The Summertime Sketches of a Female Artist
A sketchbook is a personal outlet and will be used differently with each creative. For me as an illustration student, I’m usually creating something every day. However, once summer hits, there’s not much to keep me drawing. This summer, I’ve tried harder to keep drawing and although I’ve not drawn every day, I’m proud that I’ve done a much more than previous summers! When drawing for my course I can often get caught up in focusing on concepts and outcomes: keeping a sketchbook has given me a place to record experiences and enjoy drawing rather than worrying about a final product.
It’s not perfect, there are many abandoned drawings and questionable lines. But this is what makes a sketchbook personal and a diary of my summer. Sometimes I start a drawing and the person leaves, or someone sits in front of me and blocks my view. Sometimes, I can't push past doubting my ability and I give up. But when I keep going and don’t worry or judge, I notice so much more in what I’m drawing. Drawing is so different from just seeing or taking a quick photo. Sat in front of Van Gogh’s sunflowers sketching the painting meant that I spent hours looking at it, taking in every detail and noticing more than I ever would have done otherwise. I get so much more from drawing from life. A photograph is static, it doesn’t give you so many extra details; you can almost subconsciously add to your drawing the atmosphere, the sounds and the feeling. You also end up connecting to the people around you; whether it's from a worried glare, someone coming up to you for a chat or comment about your drawing or to take a photo. They all make funny anecdotes.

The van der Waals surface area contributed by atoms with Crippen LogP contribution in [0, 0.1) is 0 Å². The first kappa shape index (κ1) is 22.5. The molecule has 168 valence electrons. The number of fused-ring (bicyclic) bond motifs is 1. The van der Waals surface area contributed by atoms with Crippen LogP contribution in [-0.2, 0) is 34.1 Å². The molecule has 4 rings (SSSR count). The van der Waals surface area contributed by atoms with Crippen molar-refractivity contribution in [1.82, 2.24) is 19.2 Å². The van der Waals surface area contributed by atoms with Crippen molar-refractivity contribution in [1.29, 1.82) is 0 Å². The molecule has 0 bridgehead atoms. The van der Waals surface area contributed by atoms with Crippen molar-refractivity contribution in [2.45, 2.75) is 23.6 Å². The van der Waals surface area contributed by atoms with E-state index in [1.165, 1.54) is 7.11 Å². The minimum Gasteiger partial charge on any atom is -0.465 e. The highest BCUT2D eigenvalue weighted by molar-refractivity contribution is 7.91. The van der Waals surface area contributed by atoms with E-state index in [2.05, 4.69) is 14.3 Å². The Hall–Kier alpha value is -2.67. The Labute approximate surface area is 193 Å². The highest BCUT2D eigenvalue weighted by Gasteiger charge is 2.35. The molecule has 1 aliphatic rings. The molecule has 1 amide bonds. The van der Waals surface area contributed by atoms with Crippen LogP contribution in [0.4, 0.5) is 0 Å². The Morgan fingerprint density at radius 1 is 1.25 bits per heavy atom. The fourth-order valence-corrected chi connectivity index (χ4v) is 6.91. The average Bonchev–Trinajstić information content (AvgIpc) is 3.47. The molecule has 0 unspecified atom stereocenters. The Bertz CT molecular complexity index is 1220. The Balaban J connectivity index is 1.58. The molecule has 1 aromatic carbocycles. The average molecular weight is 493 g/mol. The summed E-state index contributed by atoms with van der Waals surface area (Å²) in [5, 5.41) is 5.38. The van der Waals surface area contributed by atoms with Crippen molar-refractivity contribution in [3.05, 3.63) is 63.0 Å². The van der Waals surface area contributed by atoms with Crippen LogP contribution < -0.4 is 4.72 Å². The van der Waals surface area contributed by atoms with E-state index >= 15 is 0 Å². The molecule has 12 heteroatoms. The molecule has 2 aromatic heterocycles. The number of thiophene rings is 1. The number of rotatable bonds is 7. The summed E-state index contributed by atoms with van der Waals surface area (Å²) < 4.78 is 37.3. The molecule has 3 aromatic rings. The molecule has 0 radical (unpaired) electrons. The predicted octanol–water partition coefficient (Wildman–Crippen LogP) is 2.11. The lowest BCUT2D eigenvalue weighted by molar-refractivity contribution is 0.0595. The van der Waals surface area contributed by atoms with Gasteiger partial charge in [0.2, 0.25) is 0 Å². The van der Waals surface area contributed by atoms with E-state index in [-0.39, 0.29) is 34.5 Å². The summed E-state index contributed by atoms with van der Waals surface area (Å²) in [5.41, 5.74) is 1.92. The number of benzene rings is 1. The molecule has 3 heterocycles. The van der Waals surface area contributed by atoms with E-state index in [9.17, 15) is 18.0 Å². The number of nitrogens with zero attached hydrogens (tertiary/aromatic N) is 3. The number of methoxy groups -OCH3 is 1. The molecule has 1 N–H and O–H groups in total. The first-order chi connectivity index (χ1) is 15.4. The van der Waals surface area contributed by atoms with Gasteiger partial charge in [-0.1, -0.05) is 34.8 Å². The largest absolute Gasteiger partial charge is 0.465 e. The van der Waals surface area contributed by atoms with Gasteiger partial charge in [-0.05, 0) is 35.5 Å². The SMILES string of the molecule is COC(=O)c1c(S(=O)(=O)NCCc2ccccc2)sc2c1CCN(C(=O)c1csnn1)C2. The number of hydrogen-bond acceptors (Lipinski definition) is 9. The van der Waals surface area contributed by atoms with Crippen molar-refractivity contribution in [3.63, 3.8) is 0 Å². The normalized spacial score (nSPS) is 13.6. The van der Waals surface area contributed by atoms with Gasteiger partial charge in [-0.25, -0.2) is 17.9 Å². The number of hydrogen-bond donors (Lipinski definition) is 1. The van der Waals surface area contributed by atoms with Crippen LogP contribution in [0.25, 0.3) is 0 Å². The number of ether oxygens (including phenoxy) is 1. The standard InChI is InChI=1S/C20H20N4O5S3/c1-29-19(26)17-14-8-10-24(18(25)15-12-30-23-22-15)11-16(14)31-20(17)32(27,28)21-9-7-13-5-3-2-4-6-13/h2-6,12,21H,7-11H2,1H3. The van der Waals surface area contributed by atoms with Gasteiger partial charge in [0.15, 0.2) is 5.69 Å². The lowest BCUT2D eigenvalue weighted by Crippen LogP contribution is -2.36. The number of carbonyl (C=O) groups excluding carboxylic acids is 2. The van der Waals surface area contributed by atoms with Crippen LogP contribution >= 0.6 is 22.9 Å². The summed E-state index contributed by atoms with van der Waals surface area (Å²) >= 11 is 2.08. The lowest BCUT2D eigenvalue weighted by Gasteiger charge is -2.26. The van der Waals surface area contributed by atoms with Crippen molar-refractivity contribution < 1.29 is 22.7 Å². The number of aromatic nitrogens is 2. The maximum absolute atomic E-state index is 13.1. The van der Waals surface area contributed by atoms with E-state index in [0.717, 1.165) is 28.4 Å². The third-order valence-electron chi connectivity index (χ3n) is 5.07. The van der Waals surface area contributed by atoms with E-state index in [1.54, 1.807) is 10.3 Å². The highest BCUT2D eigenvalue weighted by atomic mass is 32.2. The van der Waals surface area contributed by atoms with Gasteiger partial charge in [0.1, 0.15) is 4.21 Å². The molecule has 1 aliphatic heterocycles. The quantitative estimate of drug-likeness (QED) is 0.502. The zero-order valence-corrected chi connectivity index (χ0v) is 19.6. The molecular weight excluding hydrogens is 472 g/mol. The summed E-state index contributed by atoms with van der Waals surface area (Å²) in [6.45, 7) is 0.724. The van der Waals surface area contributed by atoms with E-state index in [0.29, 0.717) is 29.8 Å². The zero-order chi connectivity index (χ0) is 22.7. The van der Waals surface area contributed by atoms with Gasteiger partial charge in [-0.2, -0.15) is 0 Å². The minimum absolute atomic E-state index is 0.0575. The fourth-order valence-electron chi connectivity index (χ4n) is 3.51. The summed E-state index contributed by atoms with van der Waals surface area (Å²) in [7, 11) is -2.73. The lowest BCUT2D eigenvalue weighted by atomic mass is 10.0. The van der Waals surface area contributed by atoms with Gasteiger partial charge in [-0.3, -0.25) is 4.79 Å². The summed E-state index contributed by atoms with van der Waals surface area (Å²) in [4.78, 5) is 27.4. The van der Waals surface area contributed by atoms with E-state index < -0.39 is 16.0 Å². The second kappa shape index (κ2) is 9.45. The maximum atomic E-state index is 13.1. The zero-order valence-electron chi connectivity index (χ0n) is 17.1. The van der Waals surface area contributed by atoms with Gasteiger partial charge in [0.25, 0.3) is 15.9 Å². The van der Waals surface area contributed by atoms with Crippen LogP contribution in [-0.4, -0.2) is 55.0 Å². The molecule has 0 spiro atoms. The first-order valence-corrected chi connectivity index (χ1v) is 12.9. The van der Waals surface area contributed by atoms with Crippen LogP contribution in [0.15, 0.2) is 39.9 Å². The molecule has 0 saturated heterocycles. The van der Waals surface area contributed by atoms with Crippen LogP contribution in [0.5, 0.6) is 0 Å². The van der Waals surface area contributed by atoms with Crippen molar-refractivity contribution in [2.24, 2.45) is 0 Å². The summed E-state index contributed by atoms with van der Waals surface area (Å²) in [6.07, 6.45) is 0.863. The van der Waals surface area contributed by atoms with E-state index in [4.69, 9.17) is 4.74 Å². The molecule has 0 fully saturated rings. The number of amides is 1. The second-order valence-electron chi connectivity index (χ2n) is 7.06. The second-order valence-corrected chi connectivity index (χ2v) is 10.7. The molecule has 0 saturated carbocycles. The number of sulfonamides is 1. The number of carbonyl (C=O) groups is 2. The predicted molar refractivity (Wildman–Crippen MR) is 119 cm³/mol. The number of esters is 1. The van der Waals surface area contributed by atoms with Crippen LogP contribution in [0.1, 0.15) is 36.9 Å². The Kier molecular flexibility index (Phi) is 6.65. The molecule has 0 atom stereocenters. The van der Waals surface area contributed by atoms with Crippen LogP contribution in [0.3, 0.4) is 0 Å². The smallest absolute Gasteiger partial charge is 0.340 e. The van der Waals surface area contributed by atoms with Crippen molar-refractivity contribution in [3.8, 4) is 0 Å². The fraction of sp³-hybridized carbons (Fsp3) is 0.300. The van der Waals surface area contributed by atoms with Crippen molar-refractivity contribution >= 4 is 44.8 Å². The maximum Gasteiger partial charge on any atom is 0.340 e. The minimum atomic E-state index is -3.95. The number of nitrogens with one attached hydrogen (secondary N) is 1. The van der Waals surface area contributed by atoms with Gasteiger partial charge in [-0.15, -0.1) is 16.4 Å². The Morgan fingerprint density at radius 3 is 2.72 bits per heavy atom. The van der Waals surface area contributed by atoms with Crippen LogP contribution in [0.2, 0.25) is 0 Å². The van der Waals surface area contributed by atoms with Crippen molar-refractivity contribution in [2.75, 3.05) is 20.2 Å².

I’m lucky to have some lovely illustrator friends whom I can sit in cafes with and draw away. Having a community of people to share drawing and illustrating with encourages us all to stay motivated. Wherever you are there's always a drawing or art class that you can join if you were wanted to find fellow sketchers. In Edinburgh, there’s life drawing at Summerhall and courses on at the galleries. If you wanted to start a sketchbook of your own, it’s more important to have quantity rather than quality. You can do it in anyway that you want, it’s a place just for you, to make a mess, and get your worst drawings out so you can draw your best ones.
I still have many pages of this sketchbook to fill, and I hope I can add more imperfect drawings before the summer ends and my final year of illustration begins.
If you would like to follow my progress, keep an eye out on my Instagram @melaniegrandidge for more sketches. I hope you enjoy this little insight into my sketchbook, and that it helps you find the joy in keeping your own.